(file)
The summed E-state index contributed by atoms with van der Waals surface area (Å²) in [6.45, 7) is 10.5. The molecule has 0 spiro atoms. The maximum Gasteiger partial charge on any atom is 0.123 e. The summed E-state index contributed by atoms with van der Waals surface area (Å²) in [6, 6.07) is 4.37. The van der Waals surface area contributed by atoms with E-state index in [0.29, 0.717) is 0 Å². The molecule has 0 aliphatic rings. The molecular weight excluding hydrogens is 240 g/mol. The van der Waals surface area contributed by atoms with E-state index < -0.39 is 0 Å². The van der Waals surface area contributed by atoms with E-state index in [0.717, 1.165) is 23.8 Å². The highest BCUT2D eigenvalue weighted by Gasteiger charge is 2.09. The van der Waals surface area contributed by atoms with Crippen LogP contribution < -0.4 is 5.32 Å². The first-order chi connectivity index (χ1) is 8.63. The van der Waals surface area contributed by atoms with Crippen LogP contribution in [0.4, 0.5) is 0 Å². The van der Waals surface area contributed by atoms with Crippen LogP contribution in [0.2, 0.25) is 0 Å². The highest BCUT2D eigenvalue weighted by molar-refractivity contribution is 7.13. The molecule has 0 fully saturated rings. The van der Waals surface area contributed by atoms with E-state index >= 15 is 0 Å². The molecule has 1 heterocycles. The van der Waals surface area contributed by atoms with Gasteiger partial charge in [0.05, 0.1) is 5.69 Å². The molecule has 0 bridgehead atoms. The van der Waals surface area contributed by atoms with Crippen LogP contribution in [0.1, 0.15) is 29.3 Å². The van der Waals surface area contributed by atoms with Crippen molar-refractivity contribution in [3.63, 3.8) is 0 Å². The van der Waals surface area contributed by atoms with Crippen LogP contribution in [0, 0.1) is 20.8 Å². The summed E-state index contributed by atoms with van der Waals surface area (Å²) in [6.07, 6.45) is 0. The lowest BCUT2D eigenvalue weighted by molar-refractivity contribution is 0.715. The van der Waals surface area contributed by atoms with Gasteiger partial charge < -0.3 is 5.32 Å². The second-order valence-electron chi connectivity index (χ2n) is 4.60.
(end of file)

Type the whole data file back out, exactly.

The summed E-state index contributed by atoms with van der Waals surface area (Å²) in [6.45, 7) is 10.5. The molecule has 0 spiro atoms. The maximum Gasteiger partial charge on any atom is 0.123 e. The summed E-state index contributed by atoms with van der Waals surface area (Å²) in [6, 6.07) is 4.37. The van der Waals surface area contributed by atoms with E-state index in [0.29, 0.717) is 0 Å². The molecule has 0 aliphatic rings. The molecular weight excluding hydrogens is 240 g/mol. The van der Waals surface area contributed by atoms with E-state index < -0.39 is 0 Å². The van der Waals surface area contributed by atoms with E-state index in [0.717, 1.165) is 23.8 Å². The highest BCUT2D eigenvalue weighted by Gasteiger charge is 2.09. The van der Waals surface area contributed by atoms with Crippen LogP contribution < -0.4 is 5.32 Å². The first-order chi connectivity index (χ1) is 8.63. The van der Waals surface area contributed by atoms with Crippen LogP contribution in [0.4, 0.5) is 0 Å². The van der Waals surface area contributed by atoms with Crippen LogP contribution in [0.2, 0.25) is 0 Å². The highest BCUT2D eigenvalue weighted by molar-refractivity contribution is 7.13. The molecule has 0 fully saturated rings. The van der Waals surface area contributed by atoms with E-state index >= 15 is 0 Å². The molecule has 1 heterocycles. The van der Waals surface area contributed by atoms with Gasteiger partial charge in [0.05, 0.1) is 5.69 Å². The molecule has 0 bridgehead atoms. The van der Waals surface area contributed by atoms with Crippen LogP contribution in [0.1, 0.15) is 29.3 Å². The van der Waals surface area contributed by atoms with Crippen molar-refractivity contribution in [3.63, 3.8) is 0 Å². The van der Waals surface area contributed by atoms with Crippen LogP contribution in [0, 0.1) is 20.8 Å². The summed E-state index contributed by atoms with van der Waals surface area (Å²) in [6.07, 6.45) is 0. The lowest BCUT2D eigenvalue weighted by molar-refractivity contribution is 0.715. The van der Waals surface area contributed by atoms with Gasteiger partial charge < -0.3 is 5.32 Å². The second-order valence-electron chi connectivity index (χ2n) is 4.60.